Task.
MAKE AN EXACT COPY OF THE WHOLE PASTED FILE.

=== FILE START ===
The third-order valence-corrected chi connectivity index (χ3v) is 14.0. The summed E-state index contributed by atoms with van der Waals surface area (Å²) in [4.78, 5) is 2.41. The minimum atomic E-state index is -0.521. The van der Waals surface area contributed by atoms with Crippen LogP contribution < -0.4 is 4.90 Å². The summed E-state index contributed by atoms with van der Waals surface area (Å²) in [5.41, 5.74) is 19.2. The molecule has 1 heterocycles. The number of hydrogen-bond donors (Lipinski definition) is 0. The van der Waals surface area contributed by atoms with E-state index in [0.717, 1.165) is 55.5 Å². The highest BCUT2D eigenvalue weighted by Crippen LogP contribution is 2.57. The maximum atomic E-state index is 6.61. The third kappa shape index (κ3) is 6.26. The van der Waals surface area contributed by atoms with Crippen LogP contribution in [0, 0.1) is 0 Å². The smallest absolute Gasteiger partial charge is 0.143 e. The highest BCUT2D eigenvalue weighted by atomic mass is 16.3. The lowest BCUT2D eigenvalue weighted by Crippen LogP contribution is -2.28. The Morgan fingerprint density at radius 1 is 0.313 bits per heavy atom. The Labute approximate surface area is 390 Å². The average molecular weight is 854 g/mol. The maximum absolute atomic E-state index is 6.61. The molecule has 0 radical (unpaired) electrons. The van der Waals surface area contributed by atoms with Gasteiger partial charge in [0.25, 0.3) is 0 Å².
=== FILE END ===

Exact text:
The third-order valence-corrected chi connectivity index (χ3v) is 14.0. The summed E-state index contributed by atoms with van der Waals surface area (Å²) in [4.78, 5) is 2.41. The minimum atomic E-state index is -0.521. The van der Waals surface area contributed by atoms with Crippen LogP contribution < -0.4 is 4.90 Å². The summed E-state index contributed by atoms with van der Waals surface area (Å²) in [5.41, 5.74) is 19.2. The molecule has 1 heterocycles. The number of hydrogen-bond donors (Lipinski definition) is 0. The van der Waals surface area contributed by atoms with E-state index in [0.717, 1.165) is 55.5 Å². The highest BCUT2D eigenvalue weighted by Crippen LogP contribution is 2.57. The maximum atomic E-state index is 6.61. The third kappa shape index (κ3) is 6.26. The van der Waals surface area contributed by atoms with Crippen LogP contribution in [0, 0.1) is 0 Å². The smallest absolute Gasteiger partial charge is 0.143 e. The highest BCUT2D eigenvalue weighted by atomic mass is 16.3. The lowest BCUT2D eigenvalue weighted by Crippen LogP contribution is -2.28. The Morgan fingerprint density at radius 1 is 0.313 bits per heavy atom. The Labute approximate surface area is 390 Å². The average molecular weight is 854 g/mol. The maximum absolute atomic E-state index is 6.61. The molecule has 0 radical (unpaired) electrons. The van der Waals surface area contributed by atoms with Gasteiger partial charge in [0.25, 0.3) is 0 Å².